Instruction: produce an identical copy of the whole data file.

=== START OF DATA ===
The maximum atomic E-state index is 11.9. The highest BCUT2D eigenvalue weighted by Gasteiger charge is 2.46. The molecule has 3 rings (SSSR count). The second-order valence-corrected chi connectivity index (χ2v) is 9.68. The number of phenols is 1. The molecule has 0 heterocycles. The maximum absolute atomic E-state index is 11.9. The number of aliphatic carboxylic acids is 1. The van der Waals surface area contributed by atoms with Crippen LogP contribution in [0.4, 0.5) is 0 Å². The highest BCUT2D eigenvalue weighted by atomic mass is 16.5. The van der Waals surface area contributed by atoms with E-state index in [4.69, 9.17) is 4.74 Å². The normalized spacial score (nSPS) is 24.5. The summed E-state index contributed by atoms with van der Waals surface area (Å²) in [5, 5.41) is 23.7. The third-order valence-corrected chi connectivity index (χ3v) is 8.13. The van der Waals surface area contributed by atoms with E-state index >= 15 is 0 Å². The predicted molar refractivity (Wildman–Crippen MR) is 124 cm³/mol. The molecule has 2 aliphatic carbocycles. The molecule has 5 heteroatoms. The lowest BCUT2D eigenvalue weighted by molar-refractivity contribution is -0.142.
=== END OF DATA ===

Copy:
The maximum atomic E-state index is 11.9. The highest BCUT2D eigenvalue weighted by Gasteiger charge is 2.46. The molecule has 3 rings (SSSR count). The second-order valence-corrected chi connectivity index (χ2v) is 9.68. The number of phenols is 1. The molecule has 0 heterocycles. The maximum absolute atomic E-state index is 11.9. The number of aliphatic carboxylic acids is 1. The van der Waals surface area contributed by atoms with Crippen LogP contribution in [0.4, 0.5) is 0 Å². The highest BCUT2D eigenvalue weighted by atomic mass is 16.5. The van der Waals surface area contributed by atoms with E-state index in [4.69, 9.17) is 4.74 Å². The normalized spacial score (nSPS) is 24.5. The summed E-state index contributed by atoms with van der Waals surface area (Å²) in [5, 5.41) is 23.7. The third-order valence-corrected chi connectivity index (χ3v) is 8.13. The van der Waals surface area contributed by atoms with E-state index >= 15 is 0 Å². The predicted molar refractivity (Wildman–Crippen MR) is 124 cm³/mol. The molecule has 2 aliphatic carbocycles. The molecule has 5 heteroatoms. The lowest BCUT2D eigenvalue weighted by molar-refractivity contribution is -0.142.